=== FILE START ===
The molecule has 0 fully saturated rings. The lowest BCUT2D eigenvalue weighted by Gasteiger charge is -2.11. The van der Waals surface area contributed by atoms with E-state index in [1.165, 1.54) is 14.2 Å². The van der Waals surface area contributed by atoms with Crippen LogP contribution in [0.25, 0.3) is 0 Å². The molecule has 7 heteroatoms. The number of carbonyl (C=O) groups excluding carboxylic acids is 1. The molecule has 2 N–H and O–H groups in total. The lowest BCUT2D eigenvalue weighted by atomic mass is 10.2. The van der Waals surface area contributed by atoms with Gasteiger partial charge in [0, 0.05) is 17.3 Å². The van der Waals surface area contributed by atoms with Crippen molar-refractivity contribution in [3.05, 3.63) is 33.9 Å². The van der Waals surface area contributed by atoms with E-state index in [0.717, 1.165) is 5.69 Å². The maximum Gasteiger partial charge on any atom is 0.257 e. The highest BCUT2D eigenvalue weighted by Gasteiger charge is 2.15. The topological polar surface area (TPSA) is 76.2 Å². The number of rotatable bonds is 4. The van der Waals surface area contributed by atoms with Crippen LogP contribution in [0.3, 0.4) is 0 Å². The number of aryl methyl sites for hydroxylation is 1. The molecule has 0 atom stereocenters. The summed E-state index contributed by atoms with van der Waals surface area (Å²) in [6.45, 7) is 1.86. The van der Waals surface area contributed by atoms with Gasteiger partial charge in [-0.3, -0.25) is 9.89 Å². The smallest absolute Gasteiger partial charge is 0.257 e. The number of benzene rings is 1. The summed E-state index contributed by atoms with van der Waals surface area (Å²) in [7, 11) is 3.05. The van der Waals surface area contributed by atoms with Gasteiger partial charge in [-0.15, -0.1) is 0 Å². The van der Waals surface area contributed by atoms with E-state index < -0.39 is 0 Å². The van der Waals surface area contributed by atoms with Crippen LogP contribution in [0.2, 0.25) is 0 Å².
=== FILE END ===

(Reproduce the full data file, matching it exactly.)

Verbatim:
The molecule has 0 fully saturated rings. The lowest BCUT2D eigenvalue weighted by Gasteiger charge is -2.11. The van der Waals surface area contributed by atoms with E-state index in [1.165, 1.54) is 14.2 Å². The van der Waals surface area contributed by atoms with Crippen LogP contribution in [0.25, 0.3) is 0 Å². The molecule has 7 heteroatoms. The number of carbonyl (C=O) groups excluding carboxylic acids is 1. The molecule has 2 N–H and O–H groups in total. The lowest BCUT2D eigenvalue weighted by atomic mass is 10.2. The van der Waals surface area contributed by atoms with Gasteiger partial charge in [0, 0.05) is 17.3 Å². The van der Waals surface area contributed by atoms with Crippen molar-refractivity contribution in [3.05, 3.63) is 33.9 Å². The van der Waals surface area contributed by atoms with E-state index in [0.717, 1.165) is 5.69 Å². The maximum Gasteiger partial charge on any atom is 0.257 e. The highest BCUT2D eigenvalue weighted by Gasteiger charge is 2.15. The topological polar surface area (TPSA) is 76.2 Å². The number of rotatable bonds is 4. The van der Waals surface area contributed by atoms with Crippen LogP contribution in [0.3, 0.4) is 0 Å². The number of aryl methyl sites for hydroxylation is 1. The molecule has 0 atom stereocenters. The summed E-state index contributed by atoms with van der Waals surface area (Å²) in [6.45, 7) is 1.86. The van der Waals surface area contributed by atoms with Gasteiger partial charge in [-0.3, -0.25) is 9.89 Å². The smallest absolute Gasteiger partial charge is 0.257 e. The number of benzene rings is 1. The summed E-state index contributed by atoms with van der Waals surface area (Å²) in [7, 11) is 3.05. The van der Waals surface area contributed by atoms with Gasteiger partial charge in [-0.15, -0.1) is 0 Å². The van der Waals surface area contributed by atoms with E-state index < -0.39 is 0 Å². The van der Waals surface area contributed by atoms with Crippen LogP contribution in [0.2, 0.25) is 0 Å².